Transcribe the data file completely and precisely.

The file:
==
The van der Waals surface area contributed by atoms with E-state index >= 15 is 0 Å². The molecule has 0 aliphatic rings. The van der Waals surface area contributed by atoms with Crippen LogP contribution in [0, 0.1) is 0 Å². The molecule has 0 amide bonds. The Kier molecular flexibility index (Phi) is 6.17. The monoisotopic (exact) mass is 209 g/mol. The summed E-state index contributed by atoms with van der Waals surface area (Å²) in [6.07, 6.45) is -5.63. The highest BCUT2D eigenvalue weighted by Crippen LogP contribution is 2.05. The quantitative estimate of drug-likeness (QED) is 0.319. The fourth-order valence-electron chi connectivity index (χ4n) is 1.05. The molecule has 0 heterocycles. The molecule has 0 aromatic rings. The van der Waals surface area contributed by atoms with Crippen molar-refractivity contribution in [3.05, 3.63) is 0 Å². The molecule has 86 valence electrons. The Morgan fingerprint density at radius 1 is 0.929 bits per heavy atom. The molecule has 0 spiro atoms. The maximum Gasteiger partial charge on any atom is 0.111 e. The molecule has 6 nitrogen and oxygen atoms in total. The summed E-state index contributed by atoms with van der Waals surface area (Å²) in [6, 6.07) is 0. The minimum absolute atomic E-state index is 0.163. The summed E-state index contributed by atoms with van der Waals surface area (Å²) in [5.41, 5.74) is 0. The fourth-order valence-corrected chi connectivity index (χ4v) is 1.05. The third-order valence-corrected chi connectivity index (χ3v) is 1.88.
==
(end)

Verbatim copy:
The van der Waals surface area contributed by atoms with E-state index >= 15 is 0 Å². The molecule has 0 aliphatic rings. The van der Waals surface area contributed by atoms with Crippen LogP contribution in [0, 0.1) is 0 Å². The molecule has 0 amide bonds. The Kier molecular flexibility index (Phi) is 6.17. The monoisotopic (exact) mass is 209 g/mol. The summed E-state index contributed by atoms with van der Waals surface area (Å²) in [6.07, 6.45) is -5.63. The highest BCUT2D eigenvalue weighted by Crippen LogP contribution is 2.05. The quantitative estimate of drug-likeness (QED) is 0.319. The fourth-order valence-electron chi connectivity index (χ4n) is 1.05. The molecule has 0 heterocycles. The molecule has 0 aromatic rings. The van der Waals surface area contributed by atoms with Crippen molar-refractivity contribution in [3.05, 3.63) is 0 Å². The molecule has 86 valence electrons. The Morgan fingerprint density at radius 1 is 0.929 bits per heavy atom. The molecule has 0 spiro atoms. The maximum Gasteiger partial charge on any atom is 0.111 e. The molecule has 6 nitrogen and oxygen atoms in total. The summed E-state index contributed by atoms with van der Waals surface area (Å²) in [6, 6.07) is 0. The minimum absolute atomic E-state index is 0.163. The summed E-state index contributed by atoms with van der Waals surface area (Å²) in [5.41, 5.74) is 0. The fourth-order valence-corrected chi connectivity index (χ4v) is 1.05. The third-order valence-corrected chi connectivity index (χ3v) is 1.88.